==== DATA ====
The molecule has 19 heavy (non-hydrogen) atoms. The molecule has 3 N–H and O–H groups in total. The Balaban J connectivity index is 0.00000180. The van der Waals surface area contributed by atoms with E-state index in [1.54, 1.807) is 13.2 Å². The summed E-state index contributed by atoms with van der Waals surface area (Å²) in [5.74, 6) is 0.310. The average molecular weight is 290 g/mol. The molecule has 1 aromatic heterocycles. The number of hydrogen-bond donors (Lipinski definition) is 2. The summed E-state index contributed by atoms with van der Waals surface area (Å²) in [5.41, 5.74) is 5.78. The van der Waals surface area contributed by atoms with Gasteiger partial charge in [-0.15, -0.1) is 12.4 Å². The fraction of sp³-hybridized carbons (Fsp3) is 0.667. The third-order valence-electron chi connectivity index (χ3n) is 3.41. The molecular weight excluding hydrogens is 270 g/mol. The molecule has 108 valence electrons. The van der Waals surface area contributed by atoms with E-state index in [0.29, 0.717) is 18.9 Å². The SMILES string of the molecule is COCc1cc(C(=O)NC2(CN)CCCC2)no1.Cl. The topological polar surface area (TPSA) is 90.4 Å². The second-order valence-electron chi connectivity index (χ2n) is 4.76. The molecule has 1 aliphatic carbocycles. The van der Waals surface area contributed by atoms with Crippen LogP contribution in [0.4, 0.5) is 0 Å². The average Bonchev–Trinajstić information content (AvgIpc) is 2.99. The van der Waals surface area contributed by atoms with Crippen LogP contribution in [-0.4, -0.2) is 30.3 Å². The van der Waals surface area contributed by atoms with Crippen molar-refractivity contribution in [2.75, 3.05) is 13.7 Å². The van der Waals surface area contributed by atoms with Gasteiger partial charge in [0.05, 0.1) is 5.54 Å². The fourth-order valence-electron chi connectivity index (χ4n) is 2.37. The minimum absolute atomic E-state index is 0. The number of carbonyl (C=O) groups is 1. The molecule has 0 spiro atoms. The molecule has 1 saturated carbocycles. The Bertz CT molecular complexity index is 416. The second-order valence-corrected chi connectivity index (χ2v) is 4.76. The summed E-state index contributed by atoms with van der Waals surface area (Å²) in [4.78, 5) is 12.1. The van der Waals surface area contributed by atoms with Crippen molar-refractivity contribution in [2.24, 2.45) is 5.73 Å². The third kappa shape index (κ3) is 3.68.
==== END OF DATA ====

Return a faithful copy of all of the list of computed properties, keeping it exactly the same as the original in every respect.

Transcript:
The molecule has 19 heavy (non-hydrogen) atoms. The molecule has 3 N–H and O–H groups in total. The Balaban J connectivity index is 0.00000180. The van der Waals surface area contributed by atoms with E-state index in [1.54, 1.807) is 13.2 Å². The summed E-state index contributed by atoms with van der Waals surface area (Å²) in [5.74, 6) is 0.310. The average molecular weight is 290 g/mol. The molecule has 1 aromatic heterocycles. The number of hydrogen-bond donors (Lipinski definition) is 2. The summed E-state index contributed by atoms with van der Waals surface area (Å²) in [5.41, 5.74) is 5.78. The van der Waals surface area contributed by atoms with Gasteiger partial charge in [-0.15, -0.1) is 12.4 Å². The fraction of sp³-hybridized carbons (Fsp3) is 0.667. The third-order valence-electron chi connectivity index (χ3n) is 3.41. The molecular weight excluding hydrogens is 270 g/mol. The molecule has 108 valence electrons. The van der Waals surface area contributed by atoms with E-state index in [0.29, 0.717) is 18.9 Å². The SMILES string of the molecule is COCc1cc(C(=O)NC2(CN)CCCC2)no1.Cl. The topological polar surface area (TPSA) is 90.4 Å². The second-order valence-electron chi connectivity index (χ2n) is 4.76. The molecule has 1 aliphatic carbocycles. The van der Waals surface area contributed by atoms with Crippen LogP contribution in [0.4, 0.5) is 0 Å². The average Bonchev–Trinajstić information content (AvgIpc) is 2.99. The van der Waals surface area contributed by atoms with Crippen LogP contribution in [-0.4, -0.2) is 30.3 Å². The van der Waals surface area contributed by atoms with Crippen molar-refractivity contribution in [2.75, 3.05) is 13.7 Å². The van der Waals surface area contributed by atoms with Gasteiger partial charge in [0.05, 0.1) is 5.54 Å². The fourth-order valence-electron chi connectivity index (χ4n) is 2.37. The minimum absolute atomic E-state index is 0. The number of carbonyl (C=O) groups is 1. The molecule has 0 spiro atoms. The molecule has 1 saturated carbocycles. The Bertz CT molecular complexity index is 416. The second-order valence-corrected chi connectivity index (χ2v) is 4.76. The summed E-state index contributed by atoms with van der Waals surface area (Å²) in [4.78, 5) is 12.1. The van der Waals surface area contributed by atoms with Crippen molar-refractivity contribution in [2.24, 2.45) is 5.73 Å². The third kappa shape index (κ3) is 3.68.